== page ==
Jewish historian and Bible scholar. Graetz was born in Xions (Ksiaz), Poznan, the son of a butcher. From 1831 to 1836 he pursued rabbinic studies in Wolstein (now Wolsztyn) near Poznan. There Graetz taught himself French and Latin and avidly read general literature. This brought him to a spiritual crisis, but reading S. R. Hirsch`s "Nineteen Letters on Judaism" in 1836 restored his faith. He accepted Hirsch`s invitation to continue his studies in the latter`s home and under his guidance. Eventually their relationship cooled; he left Oldenburg in 1840 and worked as a private tutor in Ostrow. In 1842 he obtained special permission to study at Breslau University. As no Jew could obtain a Ph.D. at Breslau, Graetz presented his thesis to the University of Jena. This work was later published under the title Gnostizismus und Judentum (1846). By then Graetz had come under the influence of Z. Frankel, and it was he who initiated a letter of congratulations to Frankel for leaving the second Rabbinical Conference (Frankfort, 1845) in protest, after the majority had decided against prayers in Hebrew. Graetz now became a contributor to Frankel`s Zeitschrift fuer die religioesen Interessen des Judentums, in which, among others, he published his programmatic "Konstruktion der juedischen Geschichte" (1846).
Graetz failed to obtain a position as rabbi and preacher because of his lack of talent as an orator. After obtaining a teaching diploma, he was appointed head teacher of the orthodox religious school of the Breslau community, and in 1850, at Hirsch`s recommendation, of the Jewish school of Lundenburg, Moravia. As a result of intrigues within the local community, he left Lundenburg in 1852 for Berlin, where during the following winter he lectured on Jewish history to theological students. He then began to contribute to the Monatsschrift fuer Geschichte und Wissenschaft des Judentums, which Frankel had founded in 1851 and which he later edited himself (1869–88). He also completed the fourth volume (dealing with the talmudic period and the first to be published) of his Geschichte der Juden von den aeltesten Zeiten bis zur Gegenwart ("History of the Jews...," 1853). In 1853 Graetz was appointed lecturer in Jewish history and Bible at the newly founded Jewish Theological Seminary of Breslau, and in 1869 was made honorary professor at the University of Breslau.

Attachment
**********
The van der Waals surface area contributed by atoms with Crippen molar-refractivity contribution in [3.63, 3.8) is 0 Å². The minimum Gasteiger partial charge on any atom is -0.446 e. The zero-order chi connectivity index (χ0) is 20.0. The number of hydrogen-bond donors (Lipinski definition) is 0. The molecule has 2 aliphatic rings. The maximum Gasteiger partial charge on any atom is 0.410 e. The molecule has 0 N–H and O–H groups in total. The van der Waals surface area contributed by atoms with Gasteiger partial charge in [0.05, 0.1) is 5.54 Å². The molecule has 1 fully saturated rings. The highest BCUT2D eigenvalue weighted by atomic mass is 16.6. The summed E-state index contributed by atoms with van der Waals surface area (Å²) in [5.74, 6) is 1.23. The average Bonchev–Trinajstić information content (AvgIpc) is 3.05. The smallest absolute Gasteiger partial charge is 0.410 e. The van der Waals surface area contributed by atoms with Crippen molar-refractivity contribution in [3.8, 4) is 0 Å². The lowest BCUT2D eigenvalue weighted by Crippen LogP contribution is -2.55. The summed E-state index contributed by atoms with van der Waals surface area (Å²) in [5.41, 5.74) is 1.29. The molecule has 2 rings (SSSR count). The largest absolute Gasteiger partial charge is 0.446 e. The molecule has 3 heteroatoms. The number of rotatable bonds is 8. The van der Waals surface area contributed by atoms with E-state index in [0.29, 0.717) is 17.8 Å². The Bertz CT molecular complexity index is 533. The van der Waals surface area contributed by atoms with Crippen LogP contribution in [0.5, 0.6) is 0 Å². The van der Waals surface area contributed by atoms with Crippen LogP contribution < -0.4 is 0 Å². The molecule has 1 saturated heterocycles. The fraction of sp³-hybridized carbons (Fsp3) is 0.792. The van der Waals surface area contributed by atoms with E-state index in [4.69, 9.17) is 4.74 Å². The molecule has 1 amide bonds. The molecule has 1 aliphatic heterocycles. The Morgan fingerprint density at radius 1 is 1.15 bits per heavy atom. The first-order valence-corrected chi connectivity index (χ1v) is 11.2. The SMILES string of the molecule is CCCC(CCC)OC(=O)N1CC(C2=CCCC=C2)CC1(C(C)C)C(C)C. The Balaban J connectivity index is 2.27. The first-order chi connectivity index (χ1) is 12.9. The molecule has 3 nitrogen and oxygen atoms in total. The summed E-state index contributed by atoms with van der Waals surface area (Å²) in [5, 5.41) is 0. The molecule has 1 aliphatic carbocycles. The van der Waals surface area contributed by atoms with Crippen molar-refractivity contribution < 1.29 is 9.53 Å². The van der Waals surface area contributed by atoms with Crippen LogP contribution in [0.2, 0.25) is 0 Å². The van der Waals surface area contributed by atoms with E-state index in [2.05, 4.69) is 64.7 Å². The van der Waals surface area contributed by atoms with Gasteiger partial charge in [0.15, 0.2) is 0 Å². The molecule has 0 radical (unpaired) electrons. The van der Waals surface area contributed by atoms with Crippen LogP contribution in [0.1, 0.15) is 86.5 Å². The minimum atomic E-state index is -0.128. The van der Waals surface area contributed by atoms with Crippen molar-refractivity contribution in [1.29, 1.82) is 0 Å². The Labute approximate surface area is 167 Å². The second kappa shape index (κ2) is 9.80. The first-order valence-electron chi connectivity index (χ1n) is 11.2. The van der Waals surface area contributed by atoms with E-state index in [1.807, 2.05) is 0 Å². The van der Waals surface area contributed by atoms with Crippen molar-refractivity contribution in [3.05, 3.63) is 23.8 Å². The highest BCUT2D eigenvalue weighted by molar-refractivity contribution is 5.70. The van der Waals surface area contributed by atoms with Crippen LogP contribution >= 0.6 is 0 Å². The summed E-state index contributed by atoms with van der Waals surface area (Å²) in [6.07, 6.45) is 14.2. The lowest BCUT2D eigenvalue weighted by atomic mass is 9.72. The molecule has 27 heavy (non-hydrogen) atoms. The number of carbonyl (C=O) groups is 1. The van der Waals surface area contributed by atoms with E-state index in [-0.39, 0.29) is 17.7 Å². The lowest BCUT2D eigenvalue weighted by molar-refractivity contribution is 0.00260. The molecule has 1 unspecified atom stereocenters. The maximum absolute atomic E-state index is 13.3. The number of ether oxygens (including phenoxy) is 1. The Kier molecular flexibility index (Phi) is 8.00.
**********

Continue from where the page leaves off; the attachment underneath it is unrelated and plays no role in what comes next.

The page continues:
MEMOIR OF HEINRICH GRAETZ
TABLES OF JEWISH HISTORY.
Table of the Kings of Judah and Israel
Table of the High Priests (from the Captivity to the Dispersion)
Genealogical Table of the HasmonÔan Dynasty
Genealogical Table of the Herodian Dynasty
Index to the Maps
MAPS (in the pocket).
. Semitic World.
2. Palestine at the Time of the Judges.
3. Palestine at the Time of Herod.
4. Jewish-Mahometan World.
Excerpt from the Book -- History of the Jews, Vol. 6: A Memoir of the Author by Dr. Philipp Bloch, A Chronological Table of Jewish History, An Index to the Whole Work, and Four Maps THE APPRENTICE